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Following a contract amendment in 2001, Swan Hunter acts as Lead Yard Supplier and Design Authority for the Landing Ship Dock (Auxiliary) project. As such, the company is responsible not only for the construction of its own two vessels but also for delivery of design information to BAE SYSTEMS for the construction of their two vessels.
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Mr. Don Foster: To ask the Secretary of State for Culture, Media and Sport how much (a) statutory funding and (b) National Lottery funding Sport England plans to spend on the Active People survey; and if she will make a statement. 
Mr. Don Foster: To ask the Secretary of State for Culture, Media and Sport how much Sport England plans to spend on the Active People survey, broken down by main cost area; and if she will make a statement. 
Mr. Caborn: The survey is being carried out by Ipsos Mori on behalf of Sport England. The majority of the costs are connected to the fieldwork associated with the interview process. The approximate breakdown of costs are:
|Pilot survey and pre-survey activities||72,000|
|Evaluation of data and other post-survey activities||156,000|
One of the main purposes of the survey is to inform local authority performance, which may have potential to inform the Comprehensive Performance Assessment (CPA). Local authorities will also be able to use the data to inform their policy development and planning, and to target specific areas of improvement.
Mr. Don Foster: To ask the Secretary of State for Culture, Media and Sport what the sample size of Sport England's Active People survey will be; how this sample size was decided; and if she will make a statement. 
The sample size of the Active People Survey is 354,000, comprising 1,000 completed interviews per local authority area. This sample size is the minimum needed to provide statistically valid data on participation levels at the local authority level.
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Mike Penning: To ask the Secretary of State for Culture, Media and Sport what percentage of (a) people and (b) households in (i) Hemel Hempstead constituency and (ii) Hertfordshire can receive analogue but not digital television signals. 
James Purnell: The vast majority of households in the UK can, with the appropriate equipment, receive digital television services via at least one of digital satellite, digital terrestrial, cable or DSL broadband.
We do not have a breakdown of coverage by constituency but the Government are committed to ensuring that at digital switchover everyone in the UK who can currently get the main public service broadcasting channels in analogue form (BBC1 and 2, ITV, Channel 4/S4C and Five) can receive them on digital systems.
Mr. Don Foster: To ask the Secretary of State for Culture, Media and Sport what recent meetings she has held with representatives of licensees with regard to the pricing of soft drinks; and if she will make a statement. 
James Purnell [holding answer 25 October 2005]: My right hon. Friend the Secretary of State has not held any meetings with representatives of licensees to discuss the specific issue of the pricing of soft drinks.
However, in implementing the licensing reforms and as a partner taking forward the alcohol harm reduction strategy, my Department continues to work with industry representatives to ensure that retailers promote sensible drinking. Proper provision of soft drinks is important in this context, and in particular we welcome initiatives such as "I'll be Des", which encourages those who are driving to stick to soft drinks.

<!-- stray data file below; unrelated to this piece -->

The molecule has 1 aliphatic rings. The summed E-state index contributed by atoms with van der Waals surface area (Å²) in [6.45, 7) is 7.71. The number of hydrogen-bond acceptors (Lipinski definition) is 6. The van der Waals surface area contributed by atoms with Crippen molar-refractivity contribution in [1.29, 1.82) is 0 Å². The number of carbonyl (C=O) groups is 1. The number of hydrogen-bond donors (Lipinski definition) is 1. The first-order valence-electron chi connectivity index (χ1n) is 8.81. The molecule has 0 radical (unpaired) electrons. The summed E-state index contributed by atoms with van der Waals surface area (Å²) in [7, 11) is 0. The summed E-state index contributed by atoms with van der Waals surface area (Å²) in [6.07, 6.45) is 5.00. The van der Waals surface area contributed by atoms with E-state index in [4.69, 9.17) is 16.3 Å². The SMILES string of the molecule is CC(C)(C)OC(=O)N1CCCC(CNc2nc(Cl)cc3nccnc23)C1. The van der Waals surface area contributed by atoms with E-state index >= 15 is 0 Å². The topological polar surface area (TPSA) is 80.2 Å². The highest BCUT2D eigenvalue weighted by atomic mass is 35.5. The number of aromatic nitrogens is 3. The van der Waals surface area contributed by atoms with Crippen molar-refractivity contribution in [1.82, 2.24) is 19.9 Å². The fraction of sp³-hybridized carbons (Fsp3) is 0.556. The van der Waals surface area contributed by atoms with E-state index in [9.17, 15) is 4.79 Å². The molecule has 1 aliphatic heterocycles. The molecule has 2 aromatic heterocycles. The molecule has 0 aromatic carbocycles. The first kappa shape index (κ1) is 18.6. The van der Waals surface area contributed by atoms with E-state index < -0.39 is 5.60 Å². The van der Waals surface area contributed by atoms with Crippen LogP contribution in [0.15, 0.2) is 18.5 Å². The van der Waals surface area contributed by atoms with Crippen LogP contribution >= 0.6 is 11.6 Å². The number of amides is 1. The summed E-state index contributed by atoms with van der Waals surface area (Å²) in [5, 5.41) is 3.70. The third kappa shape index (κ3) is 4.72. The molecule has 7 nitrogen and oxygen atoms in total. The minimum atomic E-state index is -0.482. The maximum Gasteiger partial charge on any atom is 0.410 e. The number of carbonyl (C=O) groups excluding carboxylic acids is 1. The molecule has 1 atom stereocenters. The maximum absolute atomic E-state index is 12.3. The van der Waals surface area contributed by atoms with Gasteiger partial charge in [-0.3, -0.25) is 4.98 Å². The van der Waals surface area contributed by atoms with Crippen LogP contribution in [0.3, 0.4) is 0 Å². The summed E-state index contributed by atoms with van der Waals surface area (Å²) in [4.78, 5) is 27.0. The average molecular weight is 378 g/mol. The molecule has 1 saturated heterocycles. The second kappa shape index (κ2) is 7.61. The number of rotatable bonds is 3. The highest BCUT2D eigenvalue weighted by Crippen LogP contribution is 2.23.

The Independent Licensing Fees Review Panel, chaired by Sir Les Elton, was established in summer 2005. The panel will consider whether the licensing fees, set by central Government, enable licensing authorities to recover fully their legitimate administration, inspection and enforcement costs, while at the same time achieve arrangements which are fair to business, non commercial organisations and to other individuals seeking licences. Over the last few months, the panel has commissioned evidence from around 70 stakeholder organisations touched by the new fees
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regime. The panel will deliver an interim report shortly, followed by a final report in autumn 2006 detailing findings and where appropriate making recommendations for the development of the licensing fees regime.
Mike Penning: To ask the Secretary of State for Culture, Media and Sport what discussions she has had with the Chancellor of the Exchequer on reducing the effects of VAT on repair costs to owners of listed buildings; and if she will make a statement. 
Mr. Lammy: My officials have had regular discussions with Her Majesty's Treasury on this issue, including in preparation of the Government response to the Office of the Deputy Prime Minister (ODPM) Select Committee report on the role of historic buildings in urban regeneration in 2004. Together with ODPM, we will keep the impact of VAT on the repair, refurbishment and maintenance of buildings under review, but to date the case for change is unproven. Final decisions on transition issues are a matter for the Treasury.
Mr. Lammy: The music manifesto, which celebrated its first anniversary in July, sets out a series of shared aims for music education for the next three to five years. The Government remains fully committed to the ambitions set out in the Manifesto.
My Department continues to work very closely with the Department for Education and Skills on this initiative, jointly funding the role of music manifesto champion, a position currently held by Marc Jaffrey.
The three workstrands identified for focused work by the signatories over the next 12 months are: workforce development; a national singing and vocal strategy; and the coordination of the formal and non-formal sectors.
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